Houston pays membership dues to the Texas Municipal League, a government sector lobbying association. In 2013, Houston's federal lobbying related expenses amounted to approximately $280,000.[12] The issues for which the city filed in 2013, as well as the number of reports, can be seen in the box below. The issues column lists the generic issues that lobbyists working for local governments are required by law to disclose on quarterly federal disclosure forms.[13][14] The reports column gives the number of reports lobbyists filed in regards to each generic issue. To learn more about the details of the specific issues for which Houston filed reports, read the federal disclosure forms by clicking the "Issues" links in the box below.

Federal Lobbying Issues, 2013
Reports Issues
4 Aviation, Airlines & Airports
4 Fed Budget & Appropriations
4 Law Enforcement & Crime
4 Science & Technology
4 Transportation
3 Energy & Nuclear Power
2 Consumer Product Safety

Ballot measures

See also: Harris County, Texas ballot measures

The city of Houston is in Harris County. A list of ballot measures in Harris County is available here.

Initiative process

See also: Laws governing local ballot measures in Texas

Population as of the July 2011 census update: 2,145,146.[15] Houston is a charter city. Signature requirement is 15% of the total vote cast at the Democratic Primary for the nomination of Mayor and Commissioners, next preceding the filing of said petition. File petitions with the city secretary. The council shall either pass such ordinance or resolution without alteration, or submit it to the popular vote at a special election, which must be held within 30 days after the date of the ordering thereof; provided, however, that if any other municipal election is to be held within 60 days after the filing of the petition said proposed ordinance or resolution shall be submitted without alteration to be voted upon at such election. (note: On 11/6/2012 Houston will vote on a charter amendment that could change/clarify the initiative process)

DocumentIcon.jpg Houston Charter, Art. VII(b)

Website evaluation

Budget Y
600px-Yes check.png
Meetings Y
600px-Yes check.png
Elected Officials Y
600px-Yes check.png
Administrative Officials Y
600px-Yes check.png
Permits, zoning
Lobbying N
600px-Red x.png
Public Records Y
600px-Yes check.png
Local Taxes

School district websitesGuide.png
Transparency grading process

The good

  • Elected officials
    • The website for Houston Texas includes the names and contact information of all city council members.[4]
  • Meetings
    • Meeting information, including calendars, agendas and minutes are posted.[16]
    • Meeting information is archived to 2004.
  • Administration
    • Administrative officials are listed with their contact information.[17]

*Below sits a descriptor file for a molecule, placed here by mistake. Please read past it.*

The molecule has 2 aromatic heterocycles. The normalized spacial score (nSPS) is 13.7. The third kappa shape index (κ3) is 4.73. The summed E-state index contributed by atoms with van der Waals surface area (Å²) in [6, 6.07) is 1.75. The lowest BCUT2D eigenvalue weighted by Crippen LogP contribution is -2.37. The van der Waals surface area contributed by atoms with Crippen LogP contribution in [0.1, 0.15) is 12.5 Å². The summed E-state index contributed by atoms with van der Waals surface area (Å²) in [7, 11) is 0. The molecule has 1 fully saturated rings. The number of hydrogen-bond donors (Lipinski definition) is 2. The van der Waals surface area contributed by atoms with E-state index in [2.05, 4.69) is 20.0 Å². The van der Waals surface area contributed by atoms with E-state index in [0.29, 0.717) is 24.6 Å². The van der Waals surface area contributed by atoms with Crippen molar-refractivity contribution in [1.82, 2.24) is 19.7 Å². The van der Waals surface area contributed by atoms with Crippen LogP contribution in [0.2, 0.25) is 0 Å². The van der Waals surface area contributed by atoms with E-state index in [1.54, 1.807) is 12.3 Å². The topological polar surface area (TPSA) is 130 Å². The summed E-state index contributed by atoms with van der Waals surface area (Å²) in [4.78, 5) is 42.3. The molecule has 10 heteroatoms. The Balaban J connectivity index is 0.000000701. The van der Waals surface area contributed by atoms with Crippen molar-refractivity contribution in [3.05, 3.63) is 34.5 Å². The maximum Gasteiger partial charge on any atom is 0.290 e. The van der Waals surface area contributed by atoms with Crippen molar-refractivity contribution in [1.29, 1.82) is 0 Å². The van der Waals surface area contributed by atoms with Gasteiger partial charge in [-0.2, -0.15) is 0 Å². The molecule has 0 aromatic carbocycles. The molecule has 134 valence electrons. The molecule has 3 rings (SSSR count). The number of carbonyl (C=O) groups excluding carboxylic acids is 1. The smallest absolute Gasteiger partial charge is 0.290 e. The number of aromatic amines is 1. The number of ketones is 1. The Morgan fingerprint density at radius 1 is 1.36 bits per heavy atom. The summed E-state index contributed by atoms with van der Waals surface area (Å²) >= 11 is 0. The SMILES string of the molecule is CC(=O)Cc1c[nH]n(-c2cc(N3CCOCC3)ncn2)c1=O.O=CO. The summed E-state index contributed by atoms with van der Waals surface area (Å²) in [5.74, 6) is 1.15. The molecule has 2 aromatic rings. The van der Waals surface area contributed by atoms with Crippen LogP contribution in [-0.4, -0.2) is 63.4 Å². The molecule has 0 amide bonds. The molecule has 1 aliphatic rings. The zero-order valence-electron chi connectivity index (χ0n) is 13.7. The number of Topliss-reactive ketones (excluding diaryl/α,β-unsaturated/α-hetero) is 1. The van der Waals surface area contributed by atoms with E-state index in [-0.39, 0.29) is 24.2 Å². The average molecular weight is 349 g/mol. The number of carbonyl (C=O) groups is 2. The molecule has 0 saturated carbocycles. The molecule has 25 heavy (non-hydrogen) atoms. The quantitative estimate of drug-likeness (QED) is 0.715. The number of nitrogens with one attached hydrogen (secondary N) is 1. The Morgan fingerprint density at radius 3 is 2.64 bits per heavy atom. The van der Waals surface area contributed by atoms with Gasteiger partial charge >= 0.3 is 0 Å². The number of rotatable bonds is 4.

• Budget
    • The current budget is published.[18]
    • Budgets are archived to 2004.
  • Audits
    • Audit reports are posted.[19]
    • Audits are archived to 2002.
  • Permits and zoning
    • Building permits are available. Houston does not have zoning.[20][21]
  • Contracts
    • Information on contracts is available.[22]
    • Open bids are posted.[23]
    • Awarded bids are posted.[24]
  • Public records
  • Taxes
    • Property tax rates are available.[26]

The bad

  • Lobbying
    • Information on taxpayer funded lobbying is not available.

See also

Suggest a link

External links

Suggest a link


  1. United States Census Bureau, "American Fact Finder," accessed April 29, 2014
  2. 2.0 2.1 2.2 City of Houston, "About City Government," accessed on October 29, 2014
  3. City of Houston, "Office of the Mayor," accessed on October 29, 2014
  4. 4.0 4.1 4.2 City of Houston, "City Council," accessed on October 29, 2014
  5. City of Houston, "Committees," accessed on October 29, 2014
  6. City of Houston, "Boards and Commissions," accessed on October 29, 2014
  7. Harris County, "Important 2015 Election Dates," accessed January 12, 2015
  8. City of Houston, "Operating Budget Process," accessed April 29, 2014
  9. Click 2 Houston, "City council passes $5.2 billion budget," August 6, 2014
  10. City of Houston, "2015 Budget Highlights," accessed on January 27, 2015
  11., "Mayor: Proposed 2014 city of Houston budget focuses on the future," May 17, 2013
  12. Open Secrets, "City of Houston, TX," accessed on November 11, 2014
  13. U.S. House of Representatives: Office of the Clerk, "Lobbying Disclosure Act Guidance," accessed on November 11, 2014
  14. Open Secrets, "Methodology," accessed on November 11, 2014
  15. US Census, "Annual Estimates of the Resident Population for Incorporated Places in Texas: April 1, 2010 to July 1, 2011," accessed on October 30, 2014
  16. City of Houston, "Meetings," accessed August 6, 2014
  17. City of Houston, "Administration," accessed August 6, 2014
  18. City of Houston, "Budget," accessed August 6, 2014
  19. City of Houston, "Audits," accessed August 6, 2014
  20. City of Houston, "Permits," accessed August 6, 2014
  21. City of Houston, "Zoning," accessed August 6, 2014
  22. City of Houston, "Bids and Contracts," accessed August 6, 2014
  23. City of Houston, "Bids," accessed August 6, 2014
  24. City of Houston, "Awarded Bids," accessed August 6, 2014
  25. City of Houston, "Records request," accessed August 6, 2014
  26. City of Houston, "Property Tax Rate," accessed August 6, 2014